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Texas Blackout: A case for stricter energy regulation

It is a vision of an apocalyptic society best suited to comic books or science fiction films. The consequences of a complete blackout – no energy, no electricity – are key steps on the rapid journey to anarchy. When people don’t have the things to which they have become accustomed, there is potential of chaos. This, however, is not a fantasy. The state of Texas in America has experienced a historic blackout because of the persistent cold of February. The weather was extreme: low temperatures, snow and freezing rain. Dealing with extreme natural conditions is, again, not just something out of fiction books; therefore, states across the world must have effective infrastructure that can handle such crises.

The cold weather inevitably meant demand for electricity and power was far higher throughout the month. Unfortunately, the sources for generating such power, like natural gas and coal, couldn’t transmit it to suppliers. Given Texas is the second most populated state in America, a huge number of people – more than 25 million – were affected. The demand was only one factor since some of the resources unable to operate because of frozen equipment. With 18.7 billion cubic feet per day of gas production unavailable, this represented 20% of America’s entire output.

While people all may go through a difficult time as a result of extreme weather, the distribution of hardship is far from equal.

Natural gas is vital to ensure people receive their energy in normal times and don’t experience blackouts. While across America less than 40% of electricity supply comes from natural gas, over half of Texas’ energy is generated this way. It is argued the severe disruption could be linked to the different regulations Texas has on generating energy compared to the rest of America. As Texas is not directly linked to domestic energy markets, it is far harder for the state to get extra energy capacity from beyond its borders. This is energy that might be needed for precisely the type of emergency that Texas proved it was not ready for.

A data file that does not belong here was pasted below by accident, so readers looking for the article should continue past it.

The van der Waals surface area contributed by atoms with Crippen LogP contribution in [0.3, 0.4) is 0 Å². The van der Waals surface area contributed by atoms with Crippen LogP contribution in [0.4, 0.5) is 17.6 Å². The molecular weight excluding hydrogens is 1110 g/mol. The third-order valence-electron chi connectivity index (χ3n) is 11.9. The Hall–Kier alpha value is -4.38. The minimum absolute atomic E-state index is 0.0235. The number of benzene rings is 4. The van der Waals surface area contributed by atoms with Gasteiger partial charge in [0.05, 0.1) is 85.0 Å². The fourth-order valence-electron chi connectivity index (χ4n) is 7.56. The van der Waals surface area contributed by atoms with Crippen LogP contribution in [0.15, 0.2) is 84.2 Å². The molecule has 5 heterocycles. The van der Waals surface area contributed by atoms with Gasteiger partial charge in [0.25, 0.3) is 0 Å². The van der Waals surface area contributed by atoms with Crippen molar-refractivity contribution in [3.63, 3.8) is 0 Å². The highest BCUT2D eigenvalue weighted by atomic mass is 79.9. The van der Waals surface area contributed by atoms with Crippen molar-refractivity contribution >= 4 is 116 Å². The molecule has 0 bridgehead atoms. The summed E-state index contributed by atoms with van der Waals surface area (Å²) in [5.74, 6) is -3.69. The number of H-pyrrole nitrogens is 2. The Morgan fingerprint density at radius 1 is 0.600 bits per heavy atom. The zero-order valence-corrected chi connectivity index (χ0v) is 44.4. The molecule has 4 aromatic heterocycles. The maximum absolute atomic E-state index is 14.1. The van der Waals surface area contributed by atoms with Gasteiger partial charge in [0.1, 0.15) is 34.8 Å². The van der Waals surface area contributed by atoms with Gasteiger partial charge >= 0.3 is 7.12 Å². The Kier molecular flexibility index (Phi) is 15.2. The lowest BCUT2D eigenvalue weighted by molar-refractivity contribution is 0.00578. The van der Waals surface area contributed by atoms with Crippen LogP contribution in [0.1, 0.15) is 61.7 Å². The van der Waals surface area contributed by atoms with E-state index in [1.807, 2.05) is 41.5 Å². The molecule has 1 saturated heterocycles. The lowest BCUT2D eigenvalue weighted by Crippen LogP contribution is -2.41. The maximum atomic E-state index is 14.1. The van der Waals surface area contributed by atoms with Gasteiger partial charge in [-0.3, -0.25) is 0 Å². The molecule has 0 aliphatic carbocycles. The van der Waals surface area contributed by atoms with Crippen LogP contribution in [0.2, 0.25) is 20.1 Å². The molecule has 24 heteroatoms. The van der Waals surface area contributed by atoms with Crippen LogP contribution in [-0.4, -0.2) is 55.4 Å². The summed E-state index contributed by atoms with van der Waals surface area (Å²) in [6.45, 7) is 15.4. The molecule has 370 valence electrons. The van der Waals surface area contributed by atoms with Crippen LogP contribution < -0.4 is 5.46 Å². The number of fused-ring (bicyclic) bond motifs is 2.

Energy markets are therefore not suited to the challenges that Texas faced over the past month. This is a damning indictment of such companies, not least as a similar situation took place a decade ago. In 2011, extremely cold temperatures again led to up to 3.2 million Texans losing power. The reason for the failure? The Texas grid is separate from the rest of US energy supplies. The situation currently faced by the state is similar in some ways to the heat and wildfires facing California in 2020. Both events require a systematic solution to ensure that if they cannot be stopped, the appropriate resources are in place to help people.

While people all may go through a difficult time as a result of extreme weather, the distribution of hardship is far from equal. Those from low income backgrounds are far less likely to be able to afford generators to power their homes in times of emergency. Similarly, if individuals have to evacuate their homes, those with more economic wealth will be able to afford hotels for a temporary stay.

Change will only come when all politicians in America, and more generally in the world, recognise the shared importance and danger posed by climate change.

What is the solution? Change will only come when all politicians in America, and more generally in the world, recognise the shared importance and danger posed by climate change. If temperatures continue rising, situations like these will only continue. With such widespread climate change denialism in America, not least in the Republican Party, this becomes far harder. Regulation must come with recognition of the issue. Despite many concerns being devolved to states, instead of being dealt with at a federal level, it should be accepted by all that climate change can only be solved at a national and international level. The role of government is therefore to ensure that companies are following the specific regulations, and to step in where necessary.

Equal and continuous access to energy should be universal to guarantee good living conditions. However, it will only ever be sustainable if people are able to generate energy from resources that are not going to run out and are managed effectively. While people in Texas have had a dreadful time because of the blackout, it exposes the need for strict regulations and a more centralised approach. An incident like the one last month happened a decade ago. Lessons were not learnt. It is time that they are.

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